(404) 874-8536 johnballew@gmail.com

How Change Happens

The start of a new year is a traditional time for many people to make resolutions about change in their lives.  It’s a time when the gyms fill up with new members…for about a month.  Most of us smile when we hear the phrase “New Year’s resolution” because we all get the joke that resolutions never last.

Making significant changes in our lives is tough.  Human beings don’t generally like change.  Most of us would have remained in the womb if we had been presented with birth as an option.

It’s not that we lack hope.  One of the most popular classes offered by a local self-improvement program is titled, “A Year from Today I Will be Married.”  We’re full of hope!  We just aren’t sure how to move from hope to reality.  And the accumulation of years of unrealized hopes makes us doubtful about the possibility of change happening at all.

Most of us make changes most easily when the consequences of not changing bother us more than the hassle of trying to do things differently.  If you’re not there yet, that’s up to you.  Accept your decision to live with the status quo and stop nagging yourself.  You can revisit your decision later when you’re ready.  It’s much healthier to acknowledge to yourself that you’re not interested in making that change right now than to pretend you are to quiet the critics.

Want to make changes that stick?  Here are some suggestions:

Be realistic about your commitment.  Why do you want to change?  Doing something because someone else (your doctor, your mother, your partner, your boss) tells you that you “should” makes it doubtful that you are committed to doing something differently.  In fact…

Beware of the words should, ought to, need to.  These words often indicate that your motivation is less about living your life more successfully than it is about getting the critical parent who lives inside your head to get off of your back.  “I ought to get a better job” isn’t the same assertion as “I want a better job.”  Ought is about nagging; want is about your desire to have things be different.  Desires are powerful in making change happen.  Nagging just gets you into an argument in your head.

Strategize.  How will you get from where you are to where you want to be?  Think of the change in positive terms – what affirmative change you hope to see, rather than what you want to stop.  Think about what you need to do, including the smaller changes that will support your bigger goal.  Taking small steps is usually a great idea.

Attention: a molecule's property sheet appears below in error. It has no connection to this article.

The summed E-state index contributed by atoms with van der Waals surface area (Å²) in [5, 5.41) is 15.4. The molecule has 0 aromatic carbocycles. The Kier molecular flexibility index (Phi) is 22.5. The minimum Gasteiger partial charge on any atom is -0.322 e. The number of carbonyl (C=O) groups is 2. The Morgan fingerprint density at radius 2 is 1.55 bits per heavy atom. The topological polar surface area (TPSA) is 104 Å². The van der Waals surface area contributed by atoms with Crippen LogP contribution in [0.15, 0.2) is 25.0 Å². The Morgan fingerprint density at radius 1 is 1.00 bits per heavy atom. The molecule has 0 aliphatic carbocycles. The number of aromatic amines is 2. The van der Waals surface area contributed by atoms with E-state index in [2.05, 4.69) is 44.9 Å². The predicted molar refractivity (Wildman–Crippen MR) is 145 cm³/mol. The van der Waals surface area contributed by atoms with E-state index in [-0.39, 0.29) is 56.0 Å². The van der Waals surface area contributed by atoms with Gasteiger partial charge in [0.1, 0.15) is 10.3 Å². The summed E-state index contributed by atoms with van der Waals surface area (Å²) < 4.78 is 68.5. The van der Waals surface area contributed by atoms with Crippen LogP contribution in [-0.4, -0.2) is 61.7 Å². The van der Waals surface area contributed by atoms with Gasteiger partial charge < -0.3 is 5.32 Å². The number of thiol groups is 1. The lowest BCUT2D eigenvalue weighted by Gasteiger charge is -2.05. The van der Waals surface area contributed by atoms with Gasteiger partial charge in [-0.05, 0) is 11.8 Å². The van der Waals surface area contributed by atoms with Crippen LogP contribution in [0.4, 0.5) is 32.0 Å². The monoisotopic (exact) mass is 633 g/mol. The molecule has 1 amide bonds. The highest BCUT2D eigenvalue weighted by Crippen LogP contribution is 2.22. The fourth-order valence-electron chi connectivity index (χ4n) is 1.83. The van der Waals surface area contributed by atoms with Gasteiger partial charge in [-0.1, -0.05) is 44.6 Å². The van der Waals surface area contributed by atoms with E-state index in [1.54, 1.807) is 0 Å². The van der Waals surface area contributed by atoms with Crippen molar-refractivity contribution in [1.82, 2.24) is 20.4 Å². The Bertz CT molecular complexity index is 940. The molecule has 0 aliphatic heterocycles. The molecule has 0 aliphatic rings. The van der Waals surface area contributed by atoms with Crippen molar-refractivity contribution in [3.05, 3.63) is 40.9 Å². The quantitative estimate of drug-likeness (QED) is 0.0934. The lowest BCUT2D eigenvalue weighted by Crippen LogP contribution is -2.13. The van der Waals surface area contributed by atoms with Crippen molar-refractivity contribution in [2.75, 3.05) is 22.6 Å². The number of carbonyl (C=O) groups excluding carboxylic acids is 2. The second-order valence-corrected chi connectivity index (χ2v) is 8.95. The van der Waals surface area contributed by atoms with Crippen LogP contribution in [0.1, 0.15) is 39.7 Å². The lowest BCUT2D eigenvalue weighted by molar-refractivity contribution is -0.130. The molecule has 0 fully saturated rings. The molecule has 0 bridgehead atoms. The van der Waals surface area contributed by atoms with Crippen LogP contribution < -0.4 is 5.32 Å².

Making the steps too big just sets you up for failure.

If you slip-up, don’t give up.  Remember, change is difficult.  Monitor your progress and cut yourself some slack and get back to working toward your goal.  Accept responsibility for your choices without getting self-critical.  And celebrate successes when you make progress towards the change you’re seeking.

Get support.  Friends can help.  Know when to get professional help, especially if you’re having trouble making change happen on your own.

Know what success looks like.  Don’t assume that this is obvious.  How many people who want to stop smoking really mean “stop buying cigarettes,” while still bumming smokes from friends?

Change is perhaps the only constant in life.  What better time than now to take responsibility for creating the life you want?

About John

I have been  licensed by the State of Georgia as a professional counselor for more than 25 years.  My areas of specialty are relationships, intimacy, sexuality, anxiety and depression.  My passion is helping people build happier lives and stronger relationships. 

I know it isn’t always easy to talk about problems.  My approach to counseling is nonjudgmental and compassionate.  If you have questions, I welcome the opportunity to talk with you about working together.

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Whether you've worked with a therapist before or are exploring counseling for the first time, you probably have questions.  It is important to have the information you need to make a good decision when selecting a therapist.  I welcome your questions -- about your specific situation, about me or about my approach to therapy. Making things better can start with an email, or you can call me at (404) 874-8536.